The newly unveiled replacement of Obamacare has been hastily produced by the Republicans, but is already under attack from Democrats and other Republicans. GOP governors are warning that the Trumpcare proposals could have catastrophic implications for those in the fight to stop the surge in opioid overdoses.
- 29 percent of those enrolled in Medicaid expansion have mental health or addiction problems.
- Analysis by Standard & Poor’s estimates that six to 10 million Americans could lose coverage.
- Ironically the loss of addiction assistance will affect those most in rural areas, Trump’s base.
It’s long been a desire of Republicans to cut the funding for Medicaid, limit enrolment and abolish rules that require coverage for both mental health and substance abuse treatment. Trumpcare would do just that; slowly rolling back the Affordable Care Act’s expansion of Medicaid, which currently provides insurance to around 11 million low-income people in 31 states.
Disastrous effects for those struggling with addiction
“Phasing out Medicaid coverage without a viable alternative is counterproductive and unnecessarily puts at risk our ability to treat the drug-addicted, mentally ill, and working poor who now have access to a stable source of care,” Ohio Gov. John Kasich said Tuesday.
Drug policy experts have said that the proposal goes even further, that the changes to Medicaid and other parts of the plan could exacerbate the opioid crisis.
This plan would be a disaster for individuals who are struggling with problematic drug use, currently enrolled in treatment services, or would want to be,” said Emily Kaltenbach, the Drug Policy Alliance’s senior director of national criminal justice reform strategy.
Of the people currently enrolled in the Medicaid expansion, about 29 percent have mental health or addiction problems, and virtually all of them could lose health coverage if Congress approves the current version of the healthcare plan.
Leo Beletsky, an associate professor of law and health sciences at Northeastern University, said the “grand irony” of Trumpcare is that it will touch Trump’s base – those in rural areas who would be most affected by the loss of addiction treatment resources.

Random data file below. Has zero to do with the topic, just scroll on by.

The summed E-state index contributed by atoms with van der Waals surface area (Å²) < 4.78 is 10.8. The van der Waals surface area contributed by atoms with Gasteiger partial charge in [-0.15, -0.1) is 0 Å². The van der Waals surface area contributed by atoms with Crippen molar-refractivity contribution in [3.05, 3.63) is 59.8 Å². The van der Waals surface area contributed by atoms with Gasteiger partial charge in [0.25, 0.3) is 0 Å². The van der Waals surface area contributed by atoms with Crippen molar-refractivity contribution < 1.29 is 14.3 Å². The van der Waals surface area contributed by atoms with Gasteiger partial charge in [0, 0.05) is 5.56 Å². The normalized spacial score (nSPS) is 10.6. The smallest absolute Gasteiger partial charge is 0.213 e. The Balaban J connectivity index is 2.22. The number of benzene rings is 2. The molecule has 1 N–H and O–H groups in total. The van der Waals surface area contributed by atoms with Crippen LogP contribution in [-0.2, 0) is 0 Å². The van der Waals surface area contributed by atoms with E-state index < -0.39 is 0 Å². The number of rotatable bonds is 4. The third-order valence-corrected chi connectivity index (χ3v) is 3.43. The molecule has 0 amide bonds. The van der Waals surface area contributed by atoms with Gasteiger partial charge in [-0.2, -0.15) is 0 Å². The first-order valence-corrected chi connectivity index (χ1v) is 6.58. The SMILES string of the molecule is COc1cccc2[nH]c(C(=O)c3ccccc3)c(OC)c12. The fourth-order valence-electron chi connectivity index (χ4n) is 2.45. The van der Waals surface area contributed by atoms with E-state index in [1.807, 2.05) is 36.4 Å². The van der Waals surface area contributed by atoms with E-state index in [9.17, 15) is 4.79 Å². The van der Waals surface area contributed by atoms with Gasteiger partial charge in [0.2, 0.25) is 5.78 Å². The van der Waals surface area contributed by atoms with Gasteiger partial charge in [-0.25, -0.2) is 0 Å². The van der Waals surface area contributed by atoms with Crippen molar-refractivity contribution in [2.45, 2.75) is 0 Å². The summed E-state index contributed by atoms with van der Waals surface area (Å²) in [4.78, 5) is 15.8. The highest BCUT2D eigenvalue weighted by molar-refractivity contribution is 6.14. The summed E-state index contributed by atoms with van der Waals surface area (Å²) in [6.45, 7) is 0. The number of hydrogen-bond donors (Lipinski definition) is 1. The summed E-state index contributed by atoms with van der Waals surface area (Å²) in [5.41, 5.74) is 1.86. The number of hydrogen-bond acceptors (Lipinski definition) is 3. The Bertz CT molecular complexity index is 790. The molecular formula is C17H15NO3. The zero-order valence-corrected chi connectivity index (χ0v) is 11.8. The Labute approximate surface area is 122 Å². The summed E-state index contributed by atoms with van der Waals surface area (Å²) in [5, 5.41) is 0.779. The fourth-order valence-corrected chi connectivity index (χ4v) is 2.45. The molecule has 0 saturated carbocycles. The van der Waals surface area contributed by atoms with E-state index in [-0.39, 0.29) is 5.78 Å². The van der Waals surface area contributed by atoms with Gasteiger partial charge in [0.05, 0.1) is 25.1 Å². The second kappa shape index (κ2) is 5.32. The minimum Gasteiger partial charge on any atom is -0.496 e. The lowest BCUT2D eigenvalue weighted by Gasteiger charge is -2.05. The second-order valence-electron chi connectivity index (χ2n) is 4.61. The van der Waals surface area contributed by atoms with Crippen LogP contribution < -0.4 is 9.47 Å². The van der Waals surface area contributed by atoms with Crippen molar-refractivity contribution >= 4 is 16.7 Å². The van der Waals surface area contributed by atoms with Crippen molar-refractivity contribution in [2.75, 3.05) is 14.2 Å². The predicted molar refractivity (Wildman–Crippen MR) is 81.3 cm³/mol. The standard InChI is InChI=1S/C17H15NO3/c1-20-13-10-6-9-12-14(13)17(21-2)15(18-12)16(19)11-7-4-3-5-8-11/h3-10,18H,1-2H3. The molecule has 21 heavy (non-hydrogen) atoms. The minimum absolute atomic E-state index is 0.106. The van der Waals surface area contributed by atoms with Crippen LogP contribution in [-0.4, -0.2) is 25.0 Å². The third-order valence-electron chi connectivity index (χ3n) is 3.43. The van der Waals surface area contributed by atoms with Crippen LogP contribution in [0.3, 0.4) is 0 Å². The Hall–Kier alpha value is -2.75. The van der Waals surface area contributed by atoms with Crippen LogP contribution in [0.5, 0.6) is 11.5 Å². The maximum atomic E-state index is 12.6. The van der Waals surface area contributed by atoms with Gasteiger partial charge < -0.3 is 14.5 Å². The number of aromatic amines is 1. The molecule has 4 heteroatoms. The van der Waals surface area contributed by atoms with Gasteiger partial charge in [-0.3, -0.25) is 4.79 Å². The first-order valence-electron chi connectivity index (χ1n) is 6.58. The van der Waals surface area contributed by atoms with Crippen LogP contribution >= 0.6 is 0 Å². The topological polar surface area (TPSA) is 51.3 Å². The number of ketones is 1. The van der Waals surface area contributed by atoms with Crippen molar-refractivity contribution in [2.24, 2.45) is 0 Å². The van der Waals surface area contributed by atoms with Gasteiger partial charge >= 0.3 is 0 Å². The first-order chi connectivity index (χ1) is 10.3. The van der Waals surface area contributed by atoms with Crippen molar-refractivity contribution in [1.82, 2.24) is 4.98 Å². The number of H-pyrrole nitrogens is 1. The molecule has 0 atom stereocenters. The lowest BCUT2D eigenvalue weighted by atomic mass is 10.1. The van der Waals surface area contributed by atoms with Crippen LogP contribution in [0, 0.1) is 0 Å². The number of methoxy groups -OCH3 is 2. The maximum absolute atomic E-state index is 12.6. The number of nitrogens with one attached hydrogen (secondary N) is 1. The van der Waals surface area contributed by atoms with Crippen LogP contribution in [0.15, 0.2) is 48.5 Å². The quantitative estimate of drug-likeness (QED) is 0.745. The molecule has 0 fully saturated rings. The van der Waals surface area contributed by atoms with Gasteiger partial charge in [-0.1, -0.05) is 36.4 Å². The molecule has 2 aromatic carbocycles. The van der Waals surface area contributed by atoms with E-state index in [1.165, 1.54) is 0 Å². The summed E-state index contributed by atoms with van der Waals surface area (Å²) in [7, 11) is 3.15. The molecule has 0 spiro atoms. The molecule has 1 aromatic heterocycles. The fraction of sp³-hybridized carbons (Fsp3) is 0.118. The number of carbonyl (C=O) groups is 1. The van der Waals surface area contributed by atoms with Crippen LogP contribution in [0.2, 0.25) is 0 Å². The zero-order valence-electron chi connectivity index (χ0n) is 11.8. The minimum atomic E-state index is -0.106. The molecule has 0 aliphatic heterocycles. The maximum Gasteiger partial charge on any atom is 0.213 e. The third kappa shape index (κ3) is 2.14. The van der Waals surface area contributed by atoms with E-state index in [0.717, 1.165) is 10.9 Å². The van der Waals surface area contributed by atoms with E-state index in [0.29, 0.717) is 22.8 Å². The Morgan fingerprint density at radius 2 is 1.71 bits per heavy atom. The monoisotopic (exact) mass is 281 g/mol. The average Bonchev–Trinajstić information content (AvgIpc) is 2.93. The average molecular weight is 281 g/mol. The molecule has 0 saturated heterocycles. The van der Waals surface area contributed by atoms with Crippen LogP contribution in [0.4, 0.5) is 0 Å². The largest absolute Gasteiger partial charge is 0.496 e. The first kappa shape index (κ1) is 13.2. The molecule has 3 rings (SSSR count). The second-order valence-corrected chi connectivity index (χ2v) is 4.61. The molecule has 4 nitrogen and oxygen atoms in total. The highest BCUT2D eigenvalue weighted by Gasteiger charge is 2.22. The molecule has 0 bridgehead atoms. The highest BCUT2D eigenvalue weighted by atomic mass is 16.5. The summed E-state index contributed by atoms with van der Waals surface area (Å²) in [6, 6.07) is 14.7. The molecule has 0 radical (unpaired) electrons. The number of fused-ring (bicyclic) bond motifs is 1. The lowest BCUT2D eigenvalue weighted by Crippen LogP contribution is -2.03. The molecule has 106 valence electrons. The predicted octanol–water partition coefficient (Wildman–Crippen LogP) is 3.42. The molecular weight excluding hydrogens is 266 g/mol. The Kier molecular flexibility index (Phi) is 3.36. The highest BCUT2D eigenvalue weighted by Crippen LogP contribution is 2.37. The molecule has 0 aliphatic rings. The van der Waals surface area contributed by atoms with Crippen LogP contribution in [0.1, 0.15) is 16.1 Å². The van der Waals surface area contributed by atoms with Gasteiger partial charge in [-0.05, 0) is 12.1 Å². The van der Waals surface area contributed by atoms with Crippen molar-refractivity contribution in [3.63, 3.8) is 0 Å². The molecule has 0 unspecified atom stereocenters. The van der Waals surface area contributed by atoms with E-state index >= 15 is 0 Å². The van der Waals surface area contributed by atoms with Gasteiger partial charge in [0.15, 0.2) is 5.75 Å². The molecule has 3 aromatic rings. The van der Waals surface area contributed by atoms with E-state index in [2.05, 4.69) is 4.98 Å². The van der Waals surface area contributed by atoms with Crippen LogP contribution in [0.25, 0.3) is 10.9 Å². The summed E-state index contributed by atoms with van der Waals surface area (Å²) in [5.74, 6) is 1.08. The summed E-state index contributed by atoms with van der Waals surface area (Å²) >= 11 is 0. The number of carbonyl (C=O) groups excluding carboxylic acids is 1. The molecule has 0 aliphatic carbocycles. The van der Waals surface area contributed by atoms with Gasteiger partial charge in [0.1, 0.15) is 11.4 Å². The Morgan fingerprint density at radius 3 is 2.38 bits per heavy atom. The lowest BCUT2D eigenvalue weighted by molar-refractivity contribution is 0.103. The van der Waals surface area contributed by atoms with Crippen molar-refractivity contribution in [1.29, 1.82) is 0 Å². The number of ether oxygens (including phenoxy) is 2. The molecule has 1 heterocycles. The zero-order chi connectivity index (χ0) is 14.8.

They really stand to benefit most from the Medicaid expansion,” Beletsky said. “Unfortunately, it’s going to add fuel to the fire in those areas where they’re already getting completely devastated.”
The proposed changes to Medicaid isn’t the only part of Trumpcare that will impact the effort to combat opioid addiction, the Congressional Budget Office is yet to number crunch the proposal and reveal how much it will cost and the implications of said cost, but analysis by Standard & Poor’s estimated that six to 10 million Americans could lose coverage.
Downstream negative public health consequences
Brendan Saloner, an assistant professor at the Johns Hopkins Bloomberg School of Public Health, said that Trumpcare would include changes that will allow insurance companies and state Medicaid plans to reject drug users.
“They’re going to be engaging in a lot of tactics to essentially repel people from enrolling in their plans if they think they have high-cost conditions like substance use disorders,” Saloner said. “I anticipate there’s going to be a lot more discrimination and a lot more potential for people with substance use disorders to fall through the cracks.”
These cuts to Obamacare could therefore result in fewer people receiving treatment creating negative public health consequences that will cost US taxpayers more in the long run.
“When someone has a substance use problem and they’re not getting help, what you see is they’re often not holding a job, which means there’s less economic productivity,” Saloner said. “They’re at higher risk of getting in motor vehicle accident. They’re at a higher risk of going to jail or prison, which is a high cost to taxpayers.”
Despite the significant gains in health coverage under Obamacare, drug addicts still remain sadly under-treated, with only 10 percent of those with substance abuse disorders receiving any kind of specialty treatment.
We know people are more likely to seek and receive treatment for substance misuse disorders if they have health insurance. If they don’t have insurance, there’s no fallback. There’s no safety net except for emergency care.
The plan would also make doctors more likely to prescribe opioids for chronic pain patients, since insurers won’t cover alternative treatments like acupuncture, massage, and physical therapy.